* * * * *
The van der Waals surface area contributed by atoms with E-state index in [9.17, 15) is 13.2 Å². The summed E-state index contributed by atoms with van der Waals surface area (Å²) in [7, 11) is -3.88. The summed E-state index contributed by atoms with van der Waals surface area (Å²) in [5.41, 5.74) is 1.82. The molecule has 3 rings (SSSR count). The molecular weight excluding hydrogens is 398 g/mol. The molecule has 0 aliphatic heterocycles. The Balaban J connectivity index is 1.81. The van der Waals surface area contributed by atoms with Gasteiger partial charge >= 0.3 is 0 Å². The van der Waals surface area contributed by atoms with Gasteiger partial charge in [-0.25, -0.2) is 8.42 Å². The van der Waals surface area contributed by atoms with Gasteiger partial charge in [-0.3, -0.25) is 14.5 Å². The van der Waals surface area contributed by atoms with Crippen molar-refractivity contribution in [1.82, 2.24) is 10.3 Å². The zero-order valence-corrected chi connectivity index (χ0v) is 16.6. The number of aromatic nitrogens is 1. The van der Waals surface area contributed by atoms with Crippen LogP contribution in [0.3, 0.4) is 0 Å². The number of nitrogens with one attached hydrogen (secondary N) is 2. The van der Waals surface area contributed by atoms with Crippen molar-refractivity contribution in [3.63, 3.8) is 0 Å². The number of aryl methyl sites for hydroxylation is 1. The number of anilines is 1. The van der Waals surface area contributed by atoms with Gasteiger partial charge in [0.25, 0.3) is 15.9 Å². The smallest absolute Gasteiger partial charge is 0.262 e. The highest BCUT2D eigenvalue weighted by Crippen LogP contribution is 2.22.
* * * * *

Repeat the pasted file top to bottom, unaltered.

The van der Waals surface area contributed by atoms with E-state index in [9.17, 15) is 13.2 Å². The summed E-state index contributed by atoms with van der Waals surface area (Å²) in [7, 11) is -3.88. The summed E-state index contributed by atoms with van der Waals surface area (Å²) in [5.41, 5.74) is 1.82. The molecule has 3 rings (SSSR count). The molecular weight excluding hydrogens is 398 g/mol. The molecule has 0 aliphatic heterocycles. The Balaban J connectivity index is 1.81. The van der Waals surface area contributed by atoms with Gasteiger partial charge >= 0.3 is 0 Å². The van der Waals surface area contributed by atoms with Gasteiger partial charge in [-0.25, -0.2) is 8.42 Å². The van der Waals surface area contributed by atoms with Gasteiger partial charge in [-0.3, -0.25) is 14.5 Å². The van der Waals surface area contributed by atoms with Crippen molar-refractivity contribution in [1.82, 2.24) is 10.3 Å². The zero-order valence-corrected chi connectivity index (χ0v) is 16.6. The number of aromatic nitrogens is 1. The van der Waals surface area contributed by atoms with Crippen LogP contribution in [0.3, 0.4) is 0 Å². The number of nitrogens with one attached hydrogen (secondary N) is 2. The van der Waals surface area contributed by atoms with Crippen molar-refractivity contribution in [3.63, 3.8) is 0 Å². The number of aryl methyl sites for hydroxylation is 1. The number of anilines is 1. The van der Waals surface area contributed by atoms with Gasteiger partial charge in [0.25, 0.3) is 15.9 Å². The smallest absolute Gasteiger partial charge is 0.262 e. The highest BCUT2D eigenvalue weighted by Crippen LogP contribution is 2.22.